Playwright Rinne Groff takes on TV.
The history of technology can sometimes look less like a coolly intellectual process of incremental discovery than an endless succession of gladiatorial contests: Elisha Gray versus Alexander Graham Bell, Thomas Edison versus Nikola Tesla, Bill Gates versus pretty much everyone. Add in the 20th century’s most potent communications device, and the dramatic possibilities seem almost irresistible. For playwright Rinne Groff, author of The Ruby Sunrise, based loosely on the story of television pioneer Philo Farnsworth, it was an image that captured her imagination.
“Somebody told me the story of Philo T. Farnsworth on his mower, going back and forth, line by line across the rows, and suddenly realizing that was how television could work: that you wouldn’t create the picture all at once,” Groff recalls. “I loved that image, the way it combined the urban and the rural, science and everyday life.” In Groff’s hands, Farnsworth, the Utah-bred prodigy who struggled for decades to establish his priority against the claims of David Sarnoff’s Radio Corporation of America, became the Indiana farm girl Ruby, the kind of girl “who might make a radio from some wire and a piece of coal.” Sunrise, which premiered in 2004 at Louisville’s Humana Festival, hits Chicago next week in a production by the Gift Theatre.
Groff, 39, embodies some of her character’s plucky ingenuity. Raised in Florida and trained at Yale and NYU’s Tisch School of the Arts (where she now teaches), she began her theatrical career as a founding member of Elevator Repair Service, the cerebrally playful avant-garde ensemble. While creating and performing pieces such as Marx Brothers on Horseback Salad and Total Fictional Lie, she was laying the foundations for her own work as a writer, observing “the process of figuring out how things get put together to make a piece of theater,” she says.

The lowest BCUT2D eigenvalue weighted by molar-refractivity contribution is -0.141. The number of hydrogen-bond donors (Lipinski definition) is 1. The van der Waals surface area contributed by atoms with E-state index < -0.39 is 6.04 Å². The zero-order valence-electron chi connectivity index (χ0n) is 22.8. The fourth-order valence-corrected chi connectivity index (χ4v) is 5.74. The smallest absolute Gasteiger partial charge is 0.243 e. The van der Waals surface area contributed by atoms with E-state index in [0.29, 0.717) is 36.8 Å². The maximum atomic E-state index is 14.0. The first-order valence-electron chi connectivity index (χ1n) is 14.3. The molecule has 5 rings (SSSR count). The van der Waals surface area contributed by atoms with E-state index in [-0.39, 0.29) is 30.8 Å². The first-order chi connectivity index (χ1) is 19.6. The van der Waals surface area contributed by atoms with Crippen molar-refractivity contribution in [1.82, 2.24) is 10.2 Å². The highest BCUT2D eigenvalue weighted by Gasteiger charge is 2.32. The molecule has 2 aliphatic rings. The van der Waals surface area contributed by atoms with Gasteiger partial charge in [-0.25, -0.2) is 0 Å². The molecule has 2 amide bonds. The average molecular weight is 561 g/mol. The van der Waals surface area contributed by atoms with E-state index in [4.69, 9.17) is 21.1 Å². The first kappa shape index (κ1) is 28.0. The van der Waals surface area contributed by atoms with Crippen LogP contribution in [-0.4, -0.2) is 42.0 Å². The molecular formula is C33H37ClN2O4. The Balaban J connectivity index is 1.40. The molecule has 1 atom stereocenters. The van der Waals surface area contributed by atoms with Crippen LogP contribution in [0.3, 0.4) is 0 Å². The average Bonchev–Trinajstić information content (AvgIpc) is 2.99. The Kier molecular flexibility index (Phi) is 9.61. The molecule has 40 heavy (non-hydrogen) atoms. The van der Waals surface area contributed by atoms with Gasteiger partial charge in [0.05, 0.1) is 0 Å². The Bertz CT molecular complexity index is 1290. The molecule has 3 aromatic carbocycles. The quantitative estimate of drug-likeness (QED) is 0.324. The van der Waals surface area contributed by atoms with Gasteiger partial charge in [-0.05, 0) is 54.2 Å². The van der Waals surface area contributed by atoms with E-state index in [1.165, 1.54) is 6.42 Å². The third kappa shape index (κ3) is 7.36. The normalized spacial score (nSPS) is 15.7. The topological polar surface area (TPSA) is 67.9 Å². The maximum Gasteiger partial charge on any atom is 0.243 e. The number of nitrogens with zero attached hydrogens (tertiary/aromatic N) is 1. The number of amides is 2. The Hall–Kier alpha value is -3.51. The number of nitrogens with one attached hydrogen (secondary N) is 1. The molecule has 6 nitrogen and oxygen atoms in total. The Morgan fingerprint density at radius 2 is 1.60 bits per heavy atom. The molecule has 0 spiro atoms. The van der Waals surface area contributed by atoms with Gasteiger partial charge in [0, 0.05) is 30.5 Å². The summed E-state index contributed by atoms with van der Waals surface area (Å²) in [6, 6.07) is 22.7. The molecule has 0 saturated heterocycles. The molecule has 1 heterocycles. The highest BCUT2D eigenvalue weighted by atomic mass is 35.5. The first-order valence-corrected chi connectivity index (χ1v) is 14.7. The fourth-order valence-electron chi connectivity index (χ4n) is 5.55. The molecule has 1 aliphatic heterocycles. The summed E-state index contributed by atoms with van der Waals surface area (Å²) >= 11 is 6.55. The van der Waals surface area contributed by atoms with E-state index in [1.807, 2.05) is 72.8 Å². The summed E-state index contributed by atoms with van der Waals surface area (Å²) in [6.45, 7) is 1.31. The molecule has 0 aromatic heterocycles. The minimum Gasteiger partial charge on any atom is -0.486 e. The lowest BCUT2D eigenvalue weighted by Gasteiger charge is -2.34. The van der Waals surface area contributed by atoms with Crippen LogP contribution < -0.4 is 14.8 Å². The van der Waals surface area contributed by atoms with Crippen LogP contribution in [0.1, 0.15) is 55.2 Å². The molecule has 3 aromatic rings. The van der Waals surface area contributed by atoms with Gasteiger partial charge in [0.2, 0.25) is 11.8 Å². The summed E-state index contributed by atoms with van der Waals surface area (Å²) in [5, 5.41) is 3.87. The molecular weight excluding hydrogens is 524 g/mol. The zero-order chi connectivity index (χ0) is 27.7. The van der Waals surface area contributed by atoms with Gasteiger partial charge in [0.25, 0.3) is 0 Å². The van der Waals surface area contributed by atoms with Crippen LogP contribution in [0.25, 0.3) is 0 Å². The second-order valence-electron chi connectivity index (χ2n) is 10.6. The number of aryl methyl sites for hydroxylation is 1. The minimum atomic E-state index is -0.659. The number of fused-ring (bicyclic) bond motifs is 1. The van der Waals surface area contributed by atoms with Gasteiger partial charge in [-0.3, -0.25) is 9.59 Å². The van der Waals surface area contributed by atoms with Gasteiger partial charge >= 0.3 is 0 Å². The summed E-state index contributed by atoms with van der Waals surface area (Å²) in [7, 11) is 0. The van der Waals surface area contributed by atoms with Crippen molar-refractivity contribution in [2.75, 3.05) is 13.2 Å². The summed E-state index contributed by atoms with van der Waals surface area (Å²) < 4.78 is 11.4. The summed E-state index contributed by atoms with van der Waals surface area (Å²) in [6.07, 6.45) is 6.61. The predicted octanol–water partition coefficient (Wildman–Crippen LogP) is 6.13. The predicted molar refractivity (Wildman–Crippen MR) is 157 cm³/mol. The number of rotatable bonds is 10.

Over the last decade, she’s demonstrated she can assemble theater out of widely disparate materials. Groff has explored the ramifications of 1981’s air-traffic controllers’ strike (Jimmy Carter Was a Democrat), a woman who sleeps to repair environmental damage (What Then) and the misadventures of a magician’s assistant (Orange Lemon Egg Canary). For all the range of its subject matter, her work returns persistently to a few central themes: the depersonalizing systems of modernity, the complex relations of audiences to media and, above all, the fascination of storytelling itself.
“I’ve always been interested in the ways that stories get handed down,” Groff explains. She sees narrative as both a fundamental human need—one whose centrality became even more apparent to her as her daughter, now seven, began telling and repeating her own stories—and a field in which power relations play out.
Groff likewise continues to explore new aesthetic realms. She enjoyed a successful 2007 residency at Northwestern’s American Musical Theatre Project, where Off-Loop hero Stuart Oken commissioned her, along with composers Michael Friedman and Joe Popp and director Michael Greif, to develop In the Bubble, a musical inspired by the John Travolta vehicle The Boy in the Plastic Bubble. Groff reunited with Friedman for the musical Saved!, based on the Mandy Moore film, which premiered last year at Playwrights Horizons.
She’s currently putting the finishing touches on her new play, Compulsion; set to premiere next February at Yale Rep, it’s a fictionalized version of Chicago author Meyer Levin’s obsessive battle with Otto Frank and Lillian Hellman, among others, over the stage rights to Anne Frank’s diary. A writer driven, in Groff’s words, “to get a girl’s story told in a different medium,” quixotically struggling to create new kinds of narrative, seems a protagonist ready-made for her.
The Ruby Sunrise flickers to life July 9 at the Gift Theatre.